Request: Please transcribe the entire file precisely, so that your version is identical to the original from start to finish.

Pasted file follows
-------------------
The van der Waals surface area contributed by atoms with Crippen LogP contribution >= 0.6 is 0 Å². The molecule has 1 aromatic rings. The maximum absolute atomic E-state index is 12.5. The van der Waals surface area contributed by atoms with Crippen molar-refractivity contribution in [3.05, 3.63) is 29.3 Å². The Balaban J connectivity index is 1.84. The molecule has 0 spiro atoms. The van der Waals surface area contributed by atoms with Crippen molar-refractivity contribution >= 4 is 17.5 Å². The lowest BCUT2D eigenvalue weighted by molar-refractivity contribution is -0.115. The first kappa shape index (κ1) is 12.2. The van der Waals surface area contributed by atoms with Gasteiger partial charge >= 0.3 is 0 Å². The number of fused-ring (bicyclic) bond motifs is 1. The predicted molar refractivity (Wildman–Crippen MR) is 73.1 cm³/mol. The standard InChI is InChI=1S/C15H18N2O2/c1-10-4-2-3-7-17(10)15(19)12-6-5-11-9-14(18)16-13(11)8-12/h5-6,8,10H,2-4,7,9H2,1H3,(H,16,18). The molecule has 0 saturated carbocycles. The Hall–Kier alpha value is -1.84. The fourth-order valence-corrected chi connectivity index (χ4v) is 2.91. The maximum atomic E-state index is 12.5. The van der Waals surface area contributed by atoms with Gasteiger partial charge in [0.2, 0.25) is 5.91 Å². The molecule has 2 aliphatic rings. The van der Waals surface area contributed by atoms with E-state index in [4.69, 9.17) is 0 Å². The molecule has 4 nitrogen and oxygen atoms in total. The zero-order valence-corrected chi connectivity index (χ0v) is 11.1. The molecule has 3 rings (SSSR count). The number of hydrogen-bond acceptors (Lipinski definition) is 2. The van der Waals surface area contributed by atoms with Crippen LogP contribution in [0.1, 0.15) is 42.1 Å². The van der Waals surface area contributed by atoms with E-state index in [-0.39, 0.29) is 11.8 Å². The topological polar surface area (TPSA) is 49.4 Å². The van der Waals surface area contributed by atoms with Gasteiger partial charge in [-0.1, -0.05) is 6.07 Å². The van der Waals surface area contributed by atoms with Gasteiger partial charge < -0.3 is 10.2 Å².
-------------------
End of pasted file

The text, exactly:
The van der Waals surface area contributed by atoms with Crippen LogP contribution >= 0.6 is 0 Å². The molecule has 1 aromatic rings. The maximum absolute atomic E-state index is 12.5. The van der Waals surface area contributed by atoms with Crippen molar-refractivity contribution in [3.05, 3.63) is 29.3 Å². The Balaban J connectivity index is 1.84. The molecule has 0 spiro atoms. The van der Waals surface area contributed by atoms with Crippen molar-refractivity contribution >= 4 is 17.5 Å². The lowest BCUT2D eigenvalue weighted by molar-refractivity contribution is -0.115. The first kappa shape index (κ1) is 12.2. The van der Waals surface area contributed by atoms with Gasteiger partial charge >= 0.3 is 0 Å². The number of fused-ring (bicyclic) bond motifs is 1. The predicted molar refractivity (Wildman–Crippen MR) is 73.1 cm³/mol. The standard InChI is InChI=1S/C15H18N2O2/c1-10-4-2-3-7-17(10)15(19)12-6-5-11-9-14(18)16-13(11)8-12/h5-6,8,10H,2-4,7,9H2,1H3,(H,16,18). The molecule has 0 saturated carbocycles. The Hall–Kier alpha value is -1.84. The fourth-order valence-corrected chi connectivity index (χ4v) is 2.91. The maximum atomic E-state index is 12.5. The van der Waals surface area contributed by atoms with Gasteiger partial charge in [0.2, 0.25) is 5.91 Å². The molecule has 2 aliphatic rings. The van der Waals surface area contributed by atoms with E-state index in [4.69, 9.17) is 0 Å². The molecule has 4 nitrogen and oxygen atoms in total. The zero-order valence-corrected chi connectivity index (χ0v) is 11.1. The molecule has 3 rings (SSSR count). The number of hydrogen-bond acceptors (Lipinski definition) is 2. The van der Waals surface area contributed by atoms with Crippen LogP contribution in [0.1, 0.15) is 42.1 Å². The van der Waals surface area contributed by atoms with E-state index in [-0.39, 0.29) is 11.8 Å². The topological polar surface area (TPSA) is 49.4 Å². The van der Waals surface area contributed by atoms with Gasteiger partial charge in [-0.1, -0.05) is 6.07 Å². The van der Waals surface area contributed by atoms with Gasteiger partial charge < -0.3 is 10.2 Å².